Last week’s Senate vote to restore net neutrality was an important victory for Democrats hoping to ride a midterm election wave to take back control of Congress.
The 52-47 vote, in which three Republican senators joined all 49 Democrats, handed Team Blue a vital talking point they can use to convince skeptical millennials that there is, in fact, noteworthy differences between the two parties.
Don’t get it twisted: despite the Senate vote, net neutrality is finished, at least in the near term. The bill will now go on to the House, where Republicans have a much larger majority than they do in the Senate, making the bill highly unlikely to pass. Even if it did pass in the House, there still will not be enough votes in Congress to overturn President Donald Trump’s probable veto.
But Democrats can make political hay of the vote by pointing out that 100 percent of them—even the ones that Bernie Sanders’ youthful supporters like to decry as corporate shills and sellouts—voted to restore net neutrality, while 94 percent of Republicans voted against it. Those percentages will likely be very similar in the House if House Republicans allow the bill to come up for a vote, which they won’t do if they can help it. Democrats are currently circulating a discharge petition in an attempt to force the bill to the floor and put their Republican foes on record.
No difference between the parties? The hell you say.
It’s crucial for Democrats to make this case, because the younger generations have reached voting age with the attitude that the entire system is broken and both sides are to blame. The millennial generation, which now has tremendous voting power if it ever decides to wield it, is scarcely more fond of Democrats than it is of Republicans. And yet, if Democrats can demonstrate to millennials that they have a reason to vote, Team Blue will benefit substantially. The Pew Research Center has found that millennials prefer to vote for a Democrat for Congress over a Republican by a staggering 62 to 29 percent margin.
The problem, as has long been the case, is getting young people to vote. Historically, they turn out in much smaller numbers, relative to their overall share of the population, as compared to older generations.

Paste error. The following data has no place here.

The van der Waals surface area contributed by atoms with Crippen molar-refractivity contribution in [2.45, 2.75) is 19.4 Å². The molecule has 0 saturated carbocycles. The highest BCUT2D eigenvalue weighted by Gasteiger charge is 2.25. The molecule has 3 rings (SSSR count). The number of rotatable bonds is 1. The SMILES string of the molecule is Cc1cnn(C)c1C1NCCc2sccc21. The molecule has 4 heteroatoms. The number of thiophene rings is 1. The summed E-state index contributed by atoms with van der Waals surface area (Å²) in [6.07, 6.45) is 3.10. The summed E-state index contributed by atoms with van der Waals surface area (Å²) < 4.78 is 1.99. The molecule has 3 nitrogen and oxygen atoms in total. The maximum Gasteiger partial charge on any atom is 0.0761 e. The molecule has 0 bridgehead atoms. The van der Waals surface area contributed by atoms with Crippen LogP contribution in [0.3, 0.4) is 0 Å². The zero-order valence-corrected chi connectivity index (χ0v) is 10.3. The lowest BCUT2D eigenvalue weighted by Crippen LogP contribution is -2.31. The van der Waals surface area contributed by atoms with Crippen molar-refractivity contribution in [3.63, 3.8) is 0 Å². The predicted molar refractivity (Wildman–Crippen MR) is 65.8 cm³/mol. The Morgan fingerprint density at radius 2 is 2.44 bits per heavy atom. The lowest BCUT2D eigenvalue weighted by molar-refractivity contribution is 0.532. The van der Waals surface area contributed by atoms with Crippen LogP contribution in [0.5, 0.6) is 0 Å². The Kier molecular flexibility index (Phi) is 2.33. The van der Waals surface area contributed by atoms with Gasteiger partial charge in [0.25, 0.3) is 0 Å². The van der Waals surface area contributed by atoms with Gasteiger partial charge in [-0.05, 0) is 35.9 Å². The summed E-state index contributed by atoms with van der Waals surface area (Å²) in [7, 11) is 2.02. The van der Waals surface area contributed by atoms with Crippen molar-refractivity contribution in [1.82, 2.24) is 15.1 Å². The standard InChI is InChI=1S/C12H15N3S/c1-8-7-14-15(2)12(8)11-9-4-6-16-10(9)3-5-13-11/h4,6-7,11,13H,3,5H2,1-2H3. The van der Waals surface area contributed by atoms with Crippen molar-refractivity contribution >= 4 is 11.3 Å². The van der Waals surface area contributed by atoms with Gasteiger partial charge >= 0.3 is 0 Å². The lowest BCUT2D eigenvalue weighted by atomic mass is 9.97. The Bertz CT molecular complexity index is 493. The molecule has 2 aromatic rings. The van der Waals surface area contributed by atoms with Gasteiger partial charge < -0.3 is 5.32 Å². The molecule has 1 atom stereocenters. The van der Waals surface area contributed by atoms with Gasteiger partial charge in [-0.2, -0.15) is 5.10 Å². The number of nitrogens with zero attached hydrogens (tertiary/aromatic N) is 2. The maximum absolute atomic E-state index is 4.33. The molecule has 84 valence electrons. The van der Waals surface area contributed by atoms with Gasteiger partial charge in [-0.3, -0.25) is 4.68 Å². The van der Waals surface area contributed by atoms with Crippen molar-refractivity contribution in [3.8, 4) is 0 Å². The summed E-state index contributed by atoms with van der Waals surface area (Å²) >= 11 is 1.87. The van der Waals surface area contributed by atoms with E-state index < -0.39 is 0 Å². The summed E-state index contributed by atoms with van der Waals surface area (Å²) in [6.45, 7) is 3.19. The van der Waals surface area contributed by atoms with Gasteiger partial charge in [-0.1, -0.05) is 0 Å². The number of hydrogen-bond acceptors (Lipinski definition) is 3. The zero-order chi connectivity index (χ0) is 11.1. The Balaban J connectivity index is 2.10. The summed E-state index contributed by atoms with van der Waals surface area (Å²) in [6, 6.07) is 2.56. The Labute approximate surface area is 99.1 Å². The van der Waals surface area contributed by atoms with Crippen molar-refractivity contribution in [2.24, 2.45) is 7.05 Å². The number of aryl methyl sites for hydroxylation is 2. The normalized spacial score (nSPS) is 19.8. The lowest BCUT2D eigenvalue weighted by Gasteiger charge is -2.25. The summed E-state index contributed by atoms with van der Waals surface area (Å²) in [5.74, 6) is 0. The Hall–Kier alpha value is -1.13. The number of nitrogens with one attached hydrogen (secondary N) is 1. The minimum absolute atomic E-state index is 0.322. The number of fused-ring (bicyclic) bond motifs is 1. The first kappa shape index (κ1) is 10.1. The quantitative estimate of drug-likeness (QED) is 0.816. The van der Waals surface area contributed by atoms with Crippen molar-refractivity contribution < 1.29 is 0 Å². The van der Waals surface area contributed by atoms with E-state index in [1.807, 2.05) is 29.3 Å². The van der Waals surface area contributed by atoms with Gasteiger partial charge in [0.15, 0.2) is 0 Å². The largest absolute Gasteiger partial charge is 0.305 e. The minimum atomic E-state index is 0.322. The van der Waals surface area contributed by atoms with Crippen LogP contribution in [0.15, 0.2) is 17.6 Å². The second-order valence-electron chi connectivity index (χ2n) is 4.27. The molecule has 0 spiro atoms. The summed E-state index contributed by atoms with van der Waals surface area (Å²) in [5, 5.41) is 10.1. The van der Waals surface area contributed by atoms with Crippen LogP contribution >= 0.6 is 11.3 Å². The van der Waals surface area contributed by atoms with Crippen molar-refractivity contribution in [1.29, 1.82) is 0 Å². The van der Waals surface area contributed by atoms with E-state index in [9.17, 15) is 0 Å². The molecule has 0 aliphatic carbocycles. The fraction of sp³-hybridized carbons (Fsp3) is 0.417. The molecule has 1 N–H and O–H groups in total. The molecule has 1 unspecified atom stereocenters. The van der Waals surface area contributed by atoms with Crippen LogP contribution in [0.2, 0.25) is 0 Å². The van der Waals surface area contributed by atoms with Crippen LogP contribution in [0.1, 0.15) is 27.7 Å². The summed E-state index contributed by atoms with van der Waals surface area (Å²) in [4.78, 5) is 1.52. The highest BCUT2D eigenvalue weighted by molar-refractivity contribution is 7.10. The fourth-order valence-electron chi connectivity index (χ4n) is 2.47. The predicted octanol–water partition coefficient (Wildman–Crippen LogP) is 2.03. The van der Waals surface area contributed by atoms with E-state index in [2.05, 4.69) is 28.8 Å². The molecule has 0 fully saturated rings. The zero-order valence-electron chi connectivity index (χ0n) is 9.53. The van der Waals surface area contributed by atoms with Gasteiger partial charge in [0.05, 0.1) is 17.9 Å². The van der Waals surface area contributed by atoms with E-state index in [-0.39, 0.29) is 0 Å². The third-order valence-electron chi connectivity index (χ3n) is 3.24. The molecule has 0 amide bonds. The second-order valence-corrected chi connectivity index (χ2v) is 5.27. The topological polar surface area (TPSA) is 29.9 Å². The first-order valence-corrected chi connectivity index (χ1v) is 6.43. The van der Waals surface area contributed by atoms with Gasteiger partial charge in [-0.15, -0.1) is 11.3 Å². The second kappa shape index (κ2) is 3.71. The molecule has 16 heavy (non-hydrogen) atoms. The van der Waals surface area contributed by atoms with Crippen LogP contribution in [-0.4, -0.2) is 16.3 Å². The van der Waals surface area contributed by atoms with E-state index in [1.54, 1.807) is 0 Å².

That’s why it’s crucial for Democrats to get these young people to turn out, and to do that, they’re going to have to keep demonstrating differences on issues that matter to millennials. Net neutrality is one of those issues, because the younger generation is far more reliant on the internet for news and entertainment than its older counterparts.
While Democrats are surely aware that they cannot get the repeal bill enacted, for reasons noted earlier, they need to keep pounding away at it publicly and loudly. They must repeatedly call out Republicans for refusing to even bring it up for a vote in the House, and if it does finally come to the floor through a discharge petition, they need to keep spreading the word that the GOP voted nearly unanimously to block repeal, while Democrats were solidly behind it.
There is value in continuing to pound away at a bill that isn’t going to become law. House Republicans voted dozens of times to repeal Obamacare, only to see it fail in the Senate. But those efforts sent a message that riled up the Republican base.
Like Republicans, who have been very successful in using apparently futile gestures to motivate their true believers, Democrats must learn the virtues of repeating themselves. They can’t just take one vote and expect everyone to get the message. They need to be out every day emphasizing key points of distinction between themselves and Republicans. Because if the second-largest generation in America doesn’t get the message that there are very notable differences between the two parties, it will continue to sit on the sidelines, and Republicans will continue to over-perform come election time.
Cliston Brown is a communications and government relations executive and political analyst in the San Francisco Bay Area who previously served as director of communications to a longtime Democratic representative in Washington, D.C.